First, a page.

Year after year century-old iconic Australian paint manufacturer DuluxGroup Limited (ASX: DLX) delivers the goods for its shareholders – steadily notching up its sales, revenue, NPAT and franked dividends in a slow but reliable manner.
While you couldn’t call the company (which sells adhesives, garden care and other building products internationally) a huge out-performer it is certainly reliable much like its paint products.
In fact the company has managed to successfully market to a loyal cross-section of residential, commercial and infrastructure customers for decades.
Dulux has markets for its products across Australia, New Zealand, Papua New Guinea, China and South East Asia & has even diversified its offerings into garage doors and openers, cabinet hardware, and architectural materials.
Shares in Dulux opened up today at $7.70, with its 10-year share price chart revealing there have been very few hiccups or slumps in price in that time – with a modest rise of 18.6% from where it sat at $6.49 this time last year.
Dulux has a solid lump of debt, to the tune of about $400 million, with a fairly high PE ratio of around 20, and a fully-franked dividend of 3.47%, grossed up to nearly 5%.
Analysts can’t dispute the company’s performance, despite arguing that the share price is too high, but the figures continue to tick over in a conservative way each year – it’s a bit like watching paint dry.
Analysts are likely spooked by Dulux’s propensity to trade at about 20 times its earnings, when most other defensive stocks would trade less than that.
Mid last year CLSA put a price target of $8 on the stock, as the 100-year-old quiet achiever entered “market darling” territory, and Dulux did peak at $8.24 in late November 2017, but it didn’t stay there for long.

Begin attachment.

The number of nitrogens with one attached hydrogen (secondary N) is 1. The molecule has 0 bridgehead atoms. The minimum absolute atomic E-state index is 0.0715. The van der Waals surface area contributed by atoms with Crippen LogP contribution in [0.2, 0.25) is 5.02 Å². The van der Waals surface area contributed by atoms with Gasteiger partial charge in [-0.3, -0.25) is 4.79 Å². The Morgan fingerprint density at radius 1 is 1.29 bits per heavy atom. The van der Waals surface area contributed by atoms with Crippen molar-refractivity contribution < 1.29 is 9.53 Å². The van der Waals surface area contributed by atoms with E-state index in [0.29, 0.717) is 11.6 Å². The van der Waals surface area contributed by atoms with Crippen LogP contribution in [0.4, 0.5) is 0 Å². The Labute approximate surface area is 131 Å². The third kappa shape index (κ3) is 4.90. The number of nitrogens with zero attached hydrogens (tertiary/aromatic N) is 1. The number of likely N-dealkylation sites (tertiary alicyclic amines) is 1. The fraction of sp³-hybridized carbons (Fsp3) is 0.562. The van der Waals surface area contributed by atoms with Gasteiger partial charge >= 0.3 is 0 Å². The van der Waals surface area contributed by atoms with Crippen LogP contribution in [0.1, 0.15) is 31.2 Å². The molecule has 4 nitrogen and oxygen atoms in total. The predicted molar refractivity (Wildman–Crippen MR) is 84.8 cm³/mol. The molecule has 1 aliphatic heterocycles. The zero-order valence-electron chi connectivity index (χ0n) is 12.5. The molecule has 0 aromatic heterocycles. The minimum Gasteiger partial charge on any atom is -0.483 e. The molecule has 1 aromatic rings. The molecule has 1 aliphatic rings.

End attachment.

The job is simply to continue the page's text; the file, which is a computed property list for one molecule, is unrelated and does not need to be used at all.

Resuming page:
Dulux’s share price high of $8.24 coincided with its full-year results report in November 2017 – which revealed an NPAT rise of close to 10%, up 9.6% to $142.9 million, a sales revenue rise of 4% to $1.78 billion and EBIT also up 6.5% to $214.2 million.
All eyes will be on Dulux as it hands down its interim report on May 16, but the usual, reliable, single-digit figure rises are expected.
There’s always the risk that company’s like Dulux could lose momentum if housing construction slows or other market factors give it a knock, but it’s hardly going to go broke and it’s difficult not to like the way the company continues to grow in a steady and consistent manner.
It looks like a safe bet to me, a little bit less debt would be nice, but shares in Dulux have risen at a rate better than bank account interest is going to yield for your dollars, with a tripling share price in the last 8 years.
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Motley Fool contributor Carin Pickworth has no position in any of the stocks mentioned. The Motley Fool Australia has no position in any of the stocks mentioned. We Fools may not all hold the same opinions, but we all believe that considering a diverse range of insights makes us better investors. The Motley Fool has a disclosure policy. This article contains general investment advice only (under AFSL 400691). Authorised by Scott Phillips.